Many physicians call me to ask what to do about the threatening letters they receive from managed care organizations (MCOs) that threaten to discharge them because they opened a concierge practice. There are many things to consider but much depends on three things: your current contract, how you’ve organized your concierge practice, and how you market your concierge program. If this applies to you, take these steps now!
— Maria K Todd, MHA PhD
Today: Avoid the Risk from Managed Care Termination Threats
Each weekday morning, Maria Todd shares a useful tip to cogitate during your morning java break.
Avoid the Risk from Managed Care Termination Threats
Many physicians call me to ask what to do about the threatening letters they receive from managed care organizations (MCOs) that threaten to discharge them because they opened a concierge practice. There are many things to consider but much depends on three things: your current contract, how you’ve organized your concierge practice, and how you market your concierge program.
One thing is for certain, you may have more leverage than you realize, healthcare reform may make payers less likely to terminate you, because they may need you more than you need them, and to force you off the contract doesn’t force you to stop treating your established patients. In fact, to stop treating them without the proper procedure and advanced notice, you could actually be abdicating your responsibility under your state’s medical practice act.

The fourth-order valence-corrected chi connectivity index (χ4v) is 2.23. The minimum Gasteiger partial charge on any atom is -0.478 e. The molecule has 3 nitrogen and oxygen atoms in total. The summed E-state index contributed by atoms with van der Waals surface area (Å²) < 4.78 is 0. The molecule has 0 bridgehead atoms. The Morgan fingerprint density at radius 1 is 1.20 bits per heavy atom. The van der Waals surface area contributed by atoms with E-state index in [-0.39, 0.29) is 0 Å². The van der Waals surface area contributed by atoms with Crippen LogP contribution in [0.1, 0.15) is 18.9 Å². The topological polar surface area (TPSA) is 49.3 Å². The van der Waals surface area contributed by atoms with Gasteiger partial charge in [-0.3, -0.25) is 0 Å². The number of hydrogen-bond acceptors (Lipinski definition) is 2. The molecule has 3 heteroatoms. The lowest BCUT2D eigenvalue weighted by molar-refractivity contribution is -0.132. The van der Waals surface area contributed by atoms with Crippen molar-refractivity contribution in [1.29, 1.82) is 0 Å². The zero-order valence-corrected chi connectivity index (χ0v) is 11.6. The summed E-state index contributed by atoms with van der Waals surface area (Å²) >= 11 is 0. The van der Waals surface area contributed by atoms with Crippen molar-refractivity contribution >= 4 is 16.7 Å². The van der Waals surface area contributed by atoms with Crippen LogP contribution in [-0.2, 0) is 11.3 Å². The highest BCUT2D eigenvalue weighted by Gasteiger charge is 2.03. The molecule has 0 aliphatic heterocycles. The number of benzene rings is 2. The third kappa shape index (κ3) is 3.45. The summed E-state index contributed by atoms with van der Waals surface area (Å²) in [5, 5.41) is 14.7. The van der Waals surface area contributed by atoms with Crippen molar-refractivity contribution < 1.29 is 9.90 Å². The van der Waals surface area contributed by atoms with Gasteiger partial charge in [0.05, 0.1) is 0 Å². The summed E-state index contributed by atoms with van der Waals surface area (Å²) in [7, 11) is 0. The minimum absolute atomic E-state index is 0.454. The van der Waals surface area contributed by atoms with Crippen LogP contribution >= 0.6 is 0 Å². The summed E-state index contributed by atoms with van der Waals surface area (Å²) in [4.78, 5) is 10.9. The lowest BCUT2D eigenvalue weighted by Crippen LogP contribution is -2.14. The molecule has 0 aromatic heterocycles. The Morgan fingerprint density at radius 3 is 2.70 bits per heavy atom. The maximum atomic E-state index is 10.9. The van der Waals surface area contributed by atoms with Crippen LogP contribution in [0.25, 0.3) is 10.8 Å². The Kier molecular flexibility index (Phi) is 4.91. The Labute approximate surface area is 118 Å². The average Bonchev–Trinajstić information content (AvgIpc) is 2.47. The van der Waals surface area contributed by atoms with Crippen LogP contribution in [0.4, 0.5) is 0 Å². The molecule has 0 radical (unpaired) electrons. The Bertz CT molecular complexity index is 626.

That being said, handled improperly, continuing managed care relationships can land you in a heap of legal trouble.
The first strategy you need to develop is a way to sequester all your non-covered amenity-based services from those that are considered covered services. If you or your consultant didn’t consider this and you already did you roll out, all is not lost. But don’t wait to call me to discuss how to remediate this. If you wait until the MCOs come after you, it gets much more difficult and you could lose your ability to sort things out.
When I set up a concierge practice, I recommend that the physician establish the concierge practice as a wholly separate business corporation alongside their professional corporation. This is cleaner, and can be owned by anyone without running into problems in conflict with corporate practice of medicine laws. The business corporation, which owns the concierge membership accounts is separate from the company that collects the fees for covered services and contracts with MCOs. The medical corporation accepts payment in full for covered services from third-party payers, subject to coinsurance, deductibles, and copays. Then a second strategy is used to compensate the concierge physician for the concierge services, paid out by the business corporation.Please contact me for a courtesy consult if this applies to you. Let’s manage this risk together and fix the situation before it gets nasty. We’ll look at your managed care contracts, analyze your membership arrangement, come up with a corrective action strategy if necessary, and get everything sorted out quickly. It’s not an expensive ordeal if you act quickly.
If you wait until the MCOs start sending you letters, depending on your corporate form and organizational structure, you risk spending thousands on legal defense, and could ultimately face either termination from the MCOs “for cause”, give rise to bad publicity – which can damage your brand and standing in the community, and make existing and prospective members have doubts on their decision to sign up.
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